United Airlines has issued an apology for yet another in-flight controversy. This time, United accidentally gave a toddler's seat away to a standby passenger, forcing the mother to carry her two-year-old child in her lap for the entirety of a flight from Houston to Boston.
Shirley Yamauchi, a middle-school teacher from Hawaii who was traveling to a conference last week, had paid almost $1,000 for her son's ticket, since children over the age of two are required by law to have their own seat on flights. United claims that the child's ticket had been improperly scanned at the airport after Yamauchi's layover in Houston, which caused his seat to be given away.
"We deeply apologize to Ms. Yamauchi and her son for this experience," United said in a statement Wednesday. "We are refunding her son's ticket and providing a travel voucher."
According to Yamauchi, a standby passenger reportedly proceeded to take her son's seat after she boarded the flight to Boston even though she supposedly explained to him that she had previously paid for her son's ticket.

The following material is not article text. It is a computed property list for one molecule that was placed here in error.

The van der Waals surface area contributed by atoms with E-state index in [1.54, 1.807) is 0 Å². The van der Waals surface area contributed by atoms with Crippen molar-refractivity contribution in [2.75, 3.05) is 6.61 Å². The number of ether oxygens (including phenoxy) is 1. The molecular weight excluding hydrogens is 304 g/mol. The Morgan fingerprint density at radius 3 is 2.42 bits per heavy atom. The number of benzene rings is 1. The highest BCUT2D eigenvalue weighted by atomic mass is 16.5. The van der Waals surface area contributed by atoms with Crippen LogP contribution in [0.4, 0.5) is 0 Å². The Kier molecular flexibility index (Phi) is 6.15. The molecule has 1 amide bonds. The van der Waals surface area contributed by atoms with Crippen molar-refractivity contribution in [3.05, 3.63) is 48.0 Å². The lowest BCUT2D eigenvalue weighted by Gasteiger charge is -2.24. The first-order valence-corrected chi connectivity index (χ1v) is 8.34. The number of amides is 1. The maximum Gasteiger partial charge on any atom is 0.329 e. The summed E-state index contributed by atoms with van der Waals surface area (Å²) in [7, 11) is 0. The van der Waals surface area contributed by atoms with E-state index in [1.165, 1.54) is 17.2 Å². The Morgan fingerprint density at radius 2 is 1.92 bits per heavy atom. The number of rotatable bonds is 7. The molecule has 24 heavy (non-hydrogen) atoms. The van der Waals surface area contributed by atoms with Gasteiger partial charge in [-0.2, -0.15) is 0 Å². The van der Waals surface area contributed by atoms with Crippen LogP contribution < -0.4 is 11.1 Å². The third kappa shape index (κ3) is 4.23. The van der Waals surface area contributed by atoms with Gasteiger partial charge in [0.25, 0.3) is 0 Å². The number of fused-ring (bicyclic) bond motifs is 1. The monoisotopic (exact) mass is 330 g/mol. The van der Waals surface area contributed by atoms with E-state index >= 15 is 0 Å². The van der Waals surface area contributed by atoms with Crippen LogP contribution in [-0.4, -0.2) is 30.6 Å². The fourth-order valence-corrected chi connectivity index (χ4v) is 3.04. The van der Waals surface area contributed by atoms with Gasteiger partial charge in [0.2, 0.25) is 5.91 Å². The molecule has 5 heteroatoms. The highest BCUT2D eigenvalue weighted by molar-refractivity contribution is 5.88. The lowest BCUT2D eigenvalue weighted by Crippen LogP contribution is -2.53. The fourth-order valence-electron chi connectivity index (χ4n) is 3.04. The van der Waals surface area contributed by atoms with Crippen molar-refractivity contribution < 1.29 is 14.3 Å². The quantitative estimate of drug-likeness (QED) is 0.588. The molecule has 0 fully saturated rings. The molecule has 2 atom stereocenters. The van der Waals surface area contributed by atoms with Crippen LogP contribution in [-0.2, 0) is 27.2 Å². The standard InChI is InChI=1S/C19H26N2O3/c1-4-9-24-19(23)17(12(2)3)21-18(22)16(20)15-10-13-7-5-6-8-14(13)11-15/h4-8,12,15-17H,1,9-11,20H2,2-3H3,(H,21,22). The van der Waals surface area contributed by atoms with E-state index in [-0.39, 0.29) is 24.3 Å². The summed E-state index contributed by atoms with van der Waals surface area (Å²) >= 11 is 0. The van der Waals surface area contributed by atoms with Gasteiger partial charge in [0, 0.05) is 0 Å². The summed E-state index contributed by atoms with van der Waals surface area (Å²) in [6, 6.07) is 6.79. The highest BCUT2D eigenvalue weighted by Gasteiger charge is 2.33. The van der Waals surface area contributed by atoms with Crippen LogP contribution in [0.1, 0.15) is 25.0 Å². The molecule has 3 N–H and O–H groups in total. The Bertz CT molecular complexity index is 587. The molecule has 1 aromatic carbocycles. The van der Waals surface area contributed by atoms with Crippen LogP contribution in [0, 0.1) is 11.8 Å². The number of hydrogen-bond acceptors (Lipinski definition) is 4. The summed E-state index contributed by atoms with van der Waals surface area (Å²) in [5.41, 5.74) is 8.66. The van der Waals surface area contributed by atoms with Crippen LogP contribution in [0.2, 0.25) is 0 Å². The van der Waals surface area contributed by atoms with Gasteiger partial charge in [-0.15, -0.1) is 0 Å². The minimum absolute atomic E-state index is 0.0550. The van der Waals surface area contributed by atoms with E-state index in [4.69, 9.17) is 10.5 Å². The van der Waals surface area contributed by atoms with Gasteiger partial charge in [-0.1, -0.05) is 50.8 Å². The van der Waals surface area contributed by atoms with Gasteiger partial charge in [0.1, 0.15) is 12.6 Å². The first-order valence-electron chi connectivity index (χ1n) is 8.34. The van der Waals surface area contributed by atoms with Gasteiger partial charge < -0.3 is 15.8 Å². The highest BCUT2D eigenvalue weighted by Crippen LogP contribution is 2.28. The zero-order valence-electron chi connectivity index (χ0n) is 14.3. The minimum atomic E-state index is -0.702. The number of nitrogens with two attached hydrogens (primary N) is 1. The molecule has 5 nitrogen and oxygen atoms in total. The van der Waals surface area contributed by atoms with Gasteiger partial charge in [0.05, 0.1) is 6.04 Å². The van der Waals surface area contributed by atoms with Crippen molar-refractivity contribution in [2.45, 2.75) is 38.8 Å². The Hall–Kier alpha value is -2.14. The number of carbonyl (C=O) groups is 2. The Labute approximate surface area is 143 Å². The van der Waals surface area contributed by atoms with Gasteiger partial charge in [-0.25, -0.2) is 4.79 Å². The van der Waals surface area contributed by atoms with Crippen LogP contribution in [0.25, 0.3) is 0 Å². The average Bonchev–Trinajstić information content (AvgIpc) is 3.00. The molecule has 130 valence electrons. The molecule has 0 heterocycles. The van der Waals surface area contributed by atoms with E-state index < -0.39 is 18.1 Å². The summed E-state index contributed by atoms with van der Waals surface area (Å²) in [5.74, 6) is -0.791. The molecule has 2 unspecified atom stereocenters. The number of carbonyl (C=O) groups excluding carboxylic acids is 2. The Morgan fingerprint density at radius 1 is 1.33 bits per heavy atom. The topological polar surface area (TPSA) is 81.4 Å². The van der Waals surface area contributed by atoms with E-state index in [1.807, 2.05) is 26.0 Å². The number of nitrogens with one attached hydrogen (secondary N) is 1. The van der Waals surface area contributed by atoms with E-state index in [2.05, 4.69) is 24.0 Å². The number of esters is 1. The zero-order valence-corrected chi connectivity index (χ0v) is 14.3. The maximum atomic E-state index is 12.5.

"I had to move my son onto my lap," Yamauchi said. "He's 25 pounds. He's half my height. I was very uncomfortable. My hand, my left arm was smashed up against the wall. I lost feeling in my legs and left arm."
This is the latest in a string of controversial incidents that have occurred on United flights in the past few months alone. In February, a United pilot unleashed a political tirade over the intercom before a flight, causing many passengers to exit the plane. A United spokesperson apologized for the incident and replaced the pilot, stating, "We hold our employees to the highest standards ... We apologize to our customers for the inconvenience."
In April, a Kentucky doctor was physically dragged off a flight to make room for airline employees. Footage of the altercation, which broke the man's nose and knocked out two of his teeth, was widely shared on social media. The CEO of United apologized for the incident, and said in a statement that it is his "mission to ensure we make the changes needed to provide our customers with the highest level of service and the deepest sense of respect."
Yamauchi said that it is because of high-profile incidents like these that she decided not to protest against United's decision to give her son's seat away.
"I started remembering all those incidents with United on the news," Yamauchi said. "The violence. Teeth getting knocked out. I'm Asian. I'm scared and I felt uncomfortable. I didn't want those things to happen to me."
United announced on Wednesday that in addition to compensating Yamauchi for her son's ticket, the airline is working with staff and personnel to ensure that this type of incident doesn't occur again.